Appendix Supplementary information covering useful scarab biology and taxonomy resources




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Appendix 1. Supplementary information covering useful scarab biology and taxonomy resources.

Queries to JduGH on African scarab pests indicated a need to provide a starting point for non-scarab specialist to available scarab resources, which is included below as supplementary information to the review.



Scarab beetle specialists


The ‘Scarab Workers World Directory’ provides an excellent resource of World scarab taxonomists and biologists. The “Scarab Beetle Taxonomy Discussion List” (http://listserv.unl.edu/…) “… is for professionals, amateurs, and students interested in scarab beetle taxonomy. It is useful for posting questions, gathering information, and noting new discoveries regarding scarab systematics, biology, and nomenclature.” Thus sending a question to this list provides one with immediate access to many specialists working in this field World Wide.

Scarab literature


Paul Schoolmeester’s website http://www.datascaraebaeoidea.net/ provides an alphabetical list of thousands of scarab related papers. Un-copyrighted papers are downloadable, and Paul can be e-mailed for many of the others as he maintains a large PDF reprint collection. Obviously, university or research based professional researchers have access to online search engines, but the advantage of those listed above is that one only requires internet access, rather than library subscriptions to journal databases. Additionally, Schoolmeester’s site hosts obscure, gray literature and older literature that is difficult to obtain.

Important larval references


A list of scarab papers by Dr. Paul Ritcher is available at http://museum.unl.edu/research/entomology/workers/PRitcher.htm These papers by Ritcher (1938, 1949, 1958, 1966 & 1967) are equally useful to anyone interested in white grub taxonomy in southern Africa. Richter’s work, especially Richter (1966), directs one to much of the earlier scarab larval research including coverage of larval terminology.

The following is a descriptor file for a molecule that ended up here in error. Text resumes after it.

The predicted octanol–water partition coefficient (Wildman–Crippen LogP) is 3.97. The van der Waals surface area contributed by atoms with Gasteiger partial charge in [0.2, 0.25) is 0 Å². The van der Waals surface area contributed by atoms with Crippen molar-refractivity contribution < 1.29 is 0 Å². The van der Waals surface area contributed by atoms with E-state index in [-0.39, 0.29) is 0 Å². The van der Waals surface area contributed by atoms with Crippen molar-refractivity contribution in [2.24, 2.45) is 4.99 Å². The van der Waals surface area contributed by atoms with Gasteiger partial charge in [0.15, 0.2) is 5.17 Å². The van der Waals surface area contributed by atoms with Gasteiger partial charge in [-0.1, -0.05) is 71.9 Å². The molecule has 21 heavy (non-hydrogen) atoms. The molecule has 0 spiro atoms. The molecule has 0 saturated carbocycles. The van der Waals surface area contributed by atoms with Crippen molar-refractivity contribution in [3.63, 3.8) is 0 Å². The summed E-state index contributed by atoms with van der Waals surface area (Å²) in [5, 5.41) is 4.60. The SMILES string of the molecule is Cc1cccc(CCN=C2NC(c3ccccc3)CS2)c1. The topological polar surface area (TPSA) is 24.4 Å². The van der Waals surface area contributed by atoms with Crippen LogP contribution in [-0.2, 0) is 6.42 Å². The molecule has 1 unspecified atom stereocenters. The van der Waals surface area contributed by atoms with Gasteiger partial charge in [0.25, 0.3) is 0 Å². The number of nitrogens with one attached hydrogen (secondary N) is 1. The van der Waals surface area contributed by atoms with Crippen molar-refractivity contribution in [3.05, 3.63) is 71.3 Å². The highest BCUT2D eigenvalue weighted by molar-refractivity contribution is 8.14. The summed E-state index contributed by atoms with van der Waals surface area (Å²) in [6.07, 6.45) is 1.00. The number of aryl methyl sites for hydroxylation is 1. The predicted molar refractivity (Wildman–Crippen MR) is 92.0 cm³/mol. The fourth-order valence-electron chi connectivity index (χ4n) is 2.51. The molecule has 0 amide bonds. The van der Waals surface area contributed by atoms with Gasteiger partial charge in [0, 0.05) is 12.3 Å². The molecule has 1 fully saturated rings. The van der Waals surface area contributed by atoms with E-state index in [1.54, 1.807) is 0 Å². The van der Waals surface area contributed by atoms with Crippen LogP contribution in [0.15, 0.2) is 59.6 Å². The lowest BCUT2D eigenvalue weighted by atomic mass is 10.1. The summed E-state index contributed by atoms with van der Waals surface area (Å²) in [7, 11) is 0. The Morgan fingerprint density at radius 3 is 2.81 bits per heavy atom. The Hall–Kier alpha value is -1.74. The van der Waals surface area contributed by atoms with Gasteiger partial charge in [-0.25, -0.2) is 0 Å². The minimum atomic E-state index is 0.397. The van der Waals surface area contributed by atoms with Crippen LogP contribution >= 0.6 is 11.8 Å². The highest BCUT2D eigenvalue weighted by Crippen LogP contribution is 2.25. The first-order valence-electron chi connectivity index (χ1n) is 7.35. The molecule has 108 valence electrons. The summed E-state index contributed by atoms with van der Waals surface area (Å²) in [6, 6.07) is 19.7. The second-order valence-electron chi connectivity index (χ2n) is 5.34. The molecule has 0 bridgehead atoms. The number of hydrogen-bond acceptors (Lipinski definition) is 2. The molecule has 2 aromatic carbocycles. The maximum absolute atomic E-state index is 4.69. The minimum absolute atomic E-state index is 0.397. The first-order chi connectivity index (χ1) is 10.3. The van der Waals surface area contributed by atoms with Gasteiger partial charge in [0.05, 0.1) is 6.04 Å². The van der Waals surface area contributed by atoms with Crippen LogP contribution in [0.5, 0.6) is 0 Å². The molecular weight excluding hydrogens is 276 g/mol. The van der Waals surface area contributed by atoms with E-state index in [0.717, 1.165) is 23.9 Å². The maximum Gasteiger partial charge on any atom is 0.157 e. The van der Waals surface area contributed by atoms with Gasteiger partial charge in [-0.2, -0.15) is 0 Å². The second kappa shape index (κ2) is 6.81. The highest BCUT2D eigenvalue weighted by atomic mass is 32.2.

Catalogues and checklists


Dalla Torre (1912a,b,c & 1913) provided in Junk’s Coleopterorum Catalogus a now outdated, but nevertheless vital catalogue of melolonthine genera, species and their type localities. Evans (2003) compiled ‘A checklist of the New World chafers’, and Smith & Evans (2005) updated this with ‘A supplement to the checklist of the New World chafers … with notes on their tribal classification’. Although these last two papers do not cover the African fauna, they provide valuable bibliographies of literature relevant for an understanding of the World melolonthine fauna. An electronic checklist (Evans & Smith 2009) combining these two papers is available from www.museum.unl.edu/research/ento. Bezděk (2004) catalogued the Diplotaxini of the Old World. Ahrens (2007a, b) designated type species for Afrotropical Ablaberini and Sericini and provided an updated catalogue of the Palaearctic Sericini which includes many North African taxa. Lacroix (2010) covered most of the known African leaf chafer genera and species (adults only) including many useful illustrations, maps and keys to taxa. Lacroix (2010) included a checklist of the described species of Schizonycha, and thus Pope (1960) remains the primary source for identification of this difficult and diverse genus, which includes many sporadic pest species (Table 3). Smith’s (2006) review of the family-group names for the Superfamily Scarabaeoidea (Coleoptera), which included corrections to its nomenclature and a current classification, provides a high-level classification for the understanding of scarab taxa within a tribal and subtribal classification.

Keys to taxa